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Re: Water or Coke? (Some chemistry: radically OT)

by Itatsumaki (Friar)
on Nov 12, 2003 at 20:35 UTC ( #306626=note: print w/ replies, xml ) Need Help??


in reply to Water or Coke?
in thread Average number of caffeinated beverages per work day

Actually, there is a fair amount of misinformation in the coke part of that article. To wit:

3. To clean a toilet, pour a can of Coca-Cola into the toilet bowl and let the "real thing" sit for one hour, then flush clean. The citric acid in Coke removes stains from vitreous china.

Citric acid is totally harmless. In fact, citric... citric... sounds like... citrus.... Imagine that, coke has the same acid as oranges. The majority of energy for all mammals is produced in the "citric acid cycle".

4. To remove rust spots from chrome car bumpers : rub the bumper with a crumpled-up piece of Reynolds wrap aluminum foil dipped in Coca-Cola.

Interesting, I didn't know that. The Coke must be acting as a conduit for ion-transfer from the bumper to the more electropositive aluminum. Hmm... salt water would work too. As would any other highly ionic solution, for that matter. I imagine the key factor is the specific activity, so the doubly charged PO4(2-) will make coke great for this. Fortunately we don't have electrodes in our stomach.

5. To clean corrosion from car battery terminals : pur a can of Coke-Cola over the terminals to bubble away the corrosion.

See above coke acts as a great hydrogen donor to help displace any unwelcome oxidation.

6. To loosen a rusted bolt: apply a cloth soaked in Coca-Cola to the rusted bolt for several minutes.

See above

7. To remove grease from clothes, Empty a can of coke into a load of greasy clothes, add detergent and run through a regular cycle. The Coca-Cola will help lossen grease stains. it will also clean road-haze from your windshield.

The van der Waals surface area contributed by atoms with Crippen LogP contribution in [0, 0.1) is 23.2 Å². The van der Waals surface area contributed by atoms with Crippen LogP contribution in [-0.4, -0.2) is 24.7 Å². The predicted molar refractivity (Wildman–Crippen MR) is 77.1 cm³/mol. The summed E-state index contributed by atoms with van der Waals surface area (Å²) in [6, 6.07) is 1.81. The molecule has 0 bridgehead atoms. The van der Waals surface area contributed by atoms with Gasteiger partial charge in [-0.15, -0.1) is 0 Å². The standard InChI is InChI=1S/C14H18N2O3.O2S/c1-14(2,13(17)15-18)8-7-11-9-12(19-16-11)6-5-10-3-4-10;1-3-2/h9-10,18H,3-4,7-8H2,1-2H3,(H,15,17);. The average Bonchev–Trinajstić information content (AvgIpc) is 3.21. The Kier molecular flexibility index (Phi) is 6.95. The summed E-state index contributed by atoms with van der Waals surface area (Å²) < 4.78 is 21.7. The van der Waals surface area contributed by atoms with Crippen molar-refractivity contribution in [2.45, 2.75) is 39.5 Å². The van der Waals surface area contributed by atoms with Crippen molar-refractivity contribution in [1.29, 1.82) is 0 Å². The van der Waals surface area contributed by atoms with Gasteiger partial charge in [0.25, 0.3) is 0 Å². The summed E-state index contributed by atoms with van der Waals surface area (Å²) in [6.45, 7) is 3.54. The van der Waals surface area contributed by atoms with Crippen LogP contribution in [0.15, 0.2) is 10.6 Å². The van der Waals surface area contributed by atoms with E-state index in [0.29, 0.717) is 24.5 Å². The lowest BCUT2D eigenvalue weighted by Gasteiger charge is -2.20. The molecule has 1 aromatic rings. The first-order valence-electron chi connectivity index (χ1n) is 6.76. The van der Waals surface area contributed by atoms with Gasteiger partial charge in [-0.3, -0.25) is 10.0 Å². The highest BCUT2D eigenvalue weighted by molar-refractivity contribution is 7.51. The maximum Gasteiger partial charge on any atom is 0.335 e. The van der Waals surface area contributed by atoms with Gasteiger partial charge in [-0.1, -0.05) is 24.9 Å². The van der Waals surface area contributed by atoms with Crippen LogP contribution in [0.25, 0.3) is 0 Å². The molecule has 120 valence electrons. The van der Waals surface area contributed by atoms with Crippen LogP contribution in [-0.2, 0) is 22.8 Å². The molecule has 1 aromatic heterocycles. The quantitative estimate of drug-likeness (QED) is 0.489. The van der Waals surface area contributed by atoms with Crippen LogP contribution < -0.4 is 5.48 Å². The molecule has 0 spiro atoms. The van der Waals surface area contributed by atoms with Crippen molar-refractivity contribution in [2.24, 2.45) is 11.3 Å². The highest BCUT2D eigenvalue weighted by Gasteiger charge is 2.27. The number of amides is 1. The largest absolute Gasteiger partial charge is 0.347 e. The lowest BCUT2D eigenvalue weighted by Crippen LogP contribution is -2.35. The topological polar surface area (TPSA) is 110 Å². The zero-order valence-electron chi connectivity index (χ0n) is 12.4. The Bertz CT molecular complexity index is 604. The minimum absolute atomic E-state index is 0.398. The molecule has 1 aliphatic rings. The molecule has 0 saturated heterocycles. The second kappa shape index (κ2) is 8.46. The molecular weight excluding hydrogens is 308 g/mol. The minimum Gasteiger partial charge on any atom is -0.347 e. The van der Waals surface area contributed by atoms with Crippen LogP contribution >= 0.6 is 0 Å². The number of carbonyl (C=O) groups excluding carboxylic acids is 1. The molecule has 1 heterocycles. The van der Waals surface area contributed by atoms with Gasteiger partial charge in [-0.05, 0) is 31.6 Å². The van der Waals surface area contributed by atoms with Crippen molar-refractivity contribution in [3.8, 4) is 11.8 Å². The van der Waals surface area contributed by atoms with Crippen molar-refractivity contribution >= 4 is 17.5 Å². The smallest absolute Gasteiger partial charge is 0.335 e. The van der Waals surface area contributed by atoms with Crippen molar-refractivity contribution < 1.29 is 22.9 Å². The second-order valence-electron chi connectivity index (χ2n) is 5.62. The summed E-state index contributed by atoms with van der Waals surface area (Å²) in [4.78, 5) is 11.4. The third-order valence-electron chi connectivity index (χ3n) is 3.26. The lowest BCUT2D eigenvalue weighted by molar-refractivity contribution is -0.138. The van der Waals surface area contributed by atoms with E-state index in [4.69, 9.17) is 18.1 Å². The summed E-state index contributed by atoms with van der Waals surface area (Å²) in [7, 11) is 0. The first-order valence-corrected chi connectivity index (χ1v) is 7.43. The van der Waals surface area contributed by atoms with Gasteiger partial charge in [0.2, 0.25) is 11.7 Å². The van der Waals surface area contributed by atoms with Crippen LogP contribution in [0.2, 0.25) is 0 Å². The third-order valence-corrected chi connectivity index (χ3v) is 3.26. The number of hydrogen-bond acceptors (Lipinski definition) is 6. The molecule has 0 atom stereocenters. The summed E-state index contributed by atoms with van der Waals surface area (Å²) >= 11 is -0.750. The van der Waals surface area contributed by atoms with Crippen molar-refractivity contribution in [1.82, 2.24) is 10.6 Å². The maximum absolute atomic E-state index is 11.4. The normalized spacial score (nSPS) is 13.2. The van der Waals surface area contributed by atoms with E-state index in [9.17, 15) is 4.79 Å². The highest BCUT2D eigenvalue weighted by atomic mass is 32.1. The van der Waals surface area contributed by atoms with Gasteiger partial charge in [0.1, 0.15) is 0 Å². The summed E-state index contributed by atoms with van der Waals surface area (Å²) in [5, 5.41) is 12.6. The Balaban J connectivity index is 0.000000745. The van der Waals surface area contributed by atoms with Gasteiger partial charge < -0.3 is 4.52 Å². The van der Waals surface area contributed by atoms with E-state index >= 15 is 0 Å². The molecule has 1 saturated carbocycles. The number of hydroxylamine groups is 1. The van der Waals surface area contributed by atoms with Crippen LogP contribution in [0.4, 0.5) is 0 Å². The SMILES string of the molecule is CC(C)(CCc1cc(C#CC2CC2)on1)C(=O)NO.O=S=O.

I didn't know this, and to be honest I can't see why coke is acting as a surfactant. That's interesting: I wonder if it would work for any low-pH solutions?

1. The active ingredient in Coke is phosphoric acid. Its pH is 2.8. It will dissolve a nail in about 4 days.

Inorganic Phosphorus (PPi) is one of the driving forces for ATP synthesis. The body uses phosphoric acid extensively as a buffer to control cellular pH.

2. To carry Coca-Cola syrup (the concentrate) the commercial truck must use the Hazardous material place cards reserved for Highly corrosive materials.

So lets say that they dilute the syrup 10x to made a glass. That makes the syrup pH 1.8, explaining that. When you dilute the acid. So?


The basic fact is true: water is better for you than Coke. We should all drink a lot more water than we do. But I don't think scaring people by throwing a lack of chemistry in their face is a good way to do it; the benefits of water should stand on their own. I think the references to citric and phosphoric acid are in particularly poor taste: those are essential constituents of the all eukaryotes. They aren't "bad chemicals" in any way shape or form.


Comment on Re: Water or Coke? (Some chemistry: radically OT)
Re: Re: Water or Coke? (Some chemistry: radically OT)
by vacant (Monk) on Nov 13, 2003 at 04:06 UTC
Re: Re: Water or Coke? (Some chemistry: radically OT)
by sauoq (Abbot) on Nov 13, 2003 at 05:40 UTC
    4. To remove rust spots from chrome car bumpers : rub the bumper with a crumpled-up piece of Reynolds wrap aluminum foil dipped in Coca-Cola.

    I remember using aluminum foil as a kid to get rust off my bike. No Coke though. And I also vaguely recall that only one side of the foil worked well. I think it was the dull side.

    -sauoq
    "My two cents aren't worth a dime.";
    

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